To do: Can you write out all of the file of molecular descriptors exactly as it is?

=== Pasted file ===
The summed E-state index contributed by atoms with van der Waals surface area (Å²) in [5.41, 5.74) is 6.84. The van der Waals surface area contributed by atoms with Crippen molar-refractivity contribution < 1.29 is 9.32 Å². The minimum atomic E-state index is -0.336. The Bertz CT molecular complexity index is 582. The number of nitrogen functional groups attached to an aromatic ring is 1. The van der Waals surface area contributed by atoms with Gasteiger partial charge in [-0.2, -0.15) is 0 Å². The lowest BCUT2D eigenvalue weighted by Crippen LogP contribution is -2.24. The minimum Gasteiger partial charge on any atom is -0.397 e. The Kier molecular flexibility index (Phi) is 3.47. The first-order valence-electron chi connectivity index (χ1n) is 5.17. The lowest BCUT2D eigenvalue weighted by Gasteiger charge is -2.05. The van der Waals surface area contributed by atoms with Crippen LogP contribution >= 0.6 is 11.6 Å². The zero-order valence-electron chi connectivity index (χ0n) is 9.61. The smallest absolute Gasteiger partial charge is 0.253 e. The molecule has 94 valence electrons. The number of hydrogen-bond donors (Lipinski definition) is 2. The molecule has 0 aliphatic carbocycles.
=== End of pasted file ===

The summed E-state index contributed by atoms with van der Waals surface area (Å²) in [5.41, 5.74) is 6.84. The van der Waals surface area contributed by atoms with Crippen molar-refractivity contribution < 1.29 is 9.32 Å². The minimum atomic E-state index is -0.336. The Bertz CT molecular complexity index is 582. The number of nitrogen functional groups attached to an aromatic ring is 1. The van der Waals surface area contributed by atoms with Gasteiger partial charge in [-0.2, -0.15) is 0 Å². The lowest BCUT2D eigenvalue weighted by Crippen LogP contribution is -2.24. The minimum Gasteiger partial charge on any atom is -0.397 e. The Kier molecular flexibility index (Phi) is 3.47. The first-order valence-electron chi connectivity index (χ1n) is 5.17. The lowest BCUT2D eigenvalue weighted by Gasteiger charge is -2.05. The van der Waals surface area contributed by atoms with Crippen LogP contribution >= 0.6 is 11.6 Å². The zero-order valence-electron chi connectivity index (χ0n) is 9.61. The smallest absolute Gasteiger partial charge is 0.253 e. The molecule has 94 valence electrons. The number of hydrogen-bond donors (Lipinski definition) is 2. The molecule has 0 aliphatic carbocycles.